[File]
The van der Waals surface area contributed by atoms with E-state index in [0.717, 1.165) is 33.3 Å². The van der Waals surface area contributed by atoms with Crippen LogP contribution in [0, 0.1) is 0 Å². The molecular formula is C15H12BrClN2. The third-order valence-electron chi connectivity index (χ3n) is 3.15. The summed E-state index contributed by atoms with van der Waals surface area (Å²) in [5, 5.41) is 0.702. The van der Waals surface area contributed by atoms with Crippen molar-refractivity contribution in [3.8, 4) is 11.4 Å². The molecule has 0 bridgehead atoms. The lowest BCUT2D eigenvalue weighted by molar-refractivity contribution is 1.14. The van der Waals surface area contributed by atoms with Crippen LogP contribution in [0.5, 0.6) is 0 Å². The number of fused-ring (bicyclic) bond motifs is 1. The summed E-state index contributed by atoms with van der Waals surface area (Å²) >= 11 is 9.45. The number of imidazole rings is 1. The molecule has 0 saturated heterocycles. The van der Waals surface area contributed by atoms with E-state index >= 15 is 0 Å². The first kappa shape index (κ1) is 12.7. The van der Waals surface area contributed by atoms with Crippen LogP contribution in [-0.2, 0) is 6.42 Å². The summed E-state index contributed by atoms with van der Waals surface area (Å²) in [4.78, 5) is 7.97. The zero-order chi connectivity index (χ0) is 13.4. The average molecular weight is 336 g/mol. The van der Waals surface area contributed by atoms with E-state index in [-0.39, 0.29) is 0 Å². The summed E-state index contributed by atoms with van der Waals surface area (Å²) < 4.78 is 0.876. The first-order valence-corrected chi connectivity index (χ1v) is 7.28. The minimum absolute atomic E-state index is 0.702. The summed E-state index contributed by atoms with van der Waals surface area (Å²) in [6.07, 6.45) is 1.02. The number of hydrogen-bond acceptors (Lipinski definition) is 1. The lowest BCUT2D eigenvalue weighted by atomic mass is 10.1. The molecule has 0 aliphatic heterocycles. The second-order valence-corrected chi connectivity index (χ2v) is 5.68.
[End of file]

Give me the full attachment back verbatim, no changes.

The van der Waals surface area contributed by atoms with E-state index in [0.717, 1.165) is 33.3 Å². The van der Waals surface area contributed by atoms with Crippen LogP contribution in [0, 0.1) is 0 Å². The molecular formula is C15H12BrClN2. The third-order valence-electron chi connectivity index (χ3n) is 3.15. The summed E-state index contributed by atoms with van der Waals surface area (Å²) in [5, 5.41) is 0.702. The van der Waals surface area contributed by atoms with Crippen molar-refractivity contribution in [3.8, 4) is 11.4 Å². The molecule has 0 bridgehead atoms. The lowest BCUT2D eigenvalue weighted by molar-refractivity contribution is 1.14. The van der Waals surface area contributed by atoms with Crippen LogP contribution in [0.5, 0.6) is 0 Å². The number of fused-ring (bicyclic) bond motifs is 1. The summed E-state index contributed by atoms with van der Waals surface area (Å²) >= 11 is 9.45. The number of imidazole rings is 1. The molecule has 0 saturated heterocycles. The van der Waals surface area contributed by atoms with E-state index >= 15 is 0 Å². The first kappa shape index (κ1) is 12.7. The van der Waals surface area contributed by atoms with Crippen LogP contribution in [-0.2, 0) is 6.42 Å². The summed E-state index contributed by atoms with van der Waals surface area (Å²) in [4.78, 5) is 7.97. The zero-order chi connectivity index (χ0) is 13.4. The average molecular weight is 336 g/mol. The van der Waals surface area contributed by atoms with E-state index in [-0.39, 0.29) is 0 Å². The summed E-state index contributed by atoms with van der Waals surface area (Å²) < 4.78 is 0.876. The first-order valence-corrected chi connectivity index (χ1v) is 7.28. The minimum absolute atomic E-state index is 0.702. The summed E-state index contributed by atoms with van der Waals surface area (Å²) in [6.07, 6.45) is 1.02. The number of hydrogen-bond acceptors (Lipinski definition) is 1. The lowest BCUT2D eigenvalue weighted by atomic mass is 10.1. The molecule has 0 aliphatic heterocycles. The second-order valence-corrected chi connectivity index (χ2v) is 5.68.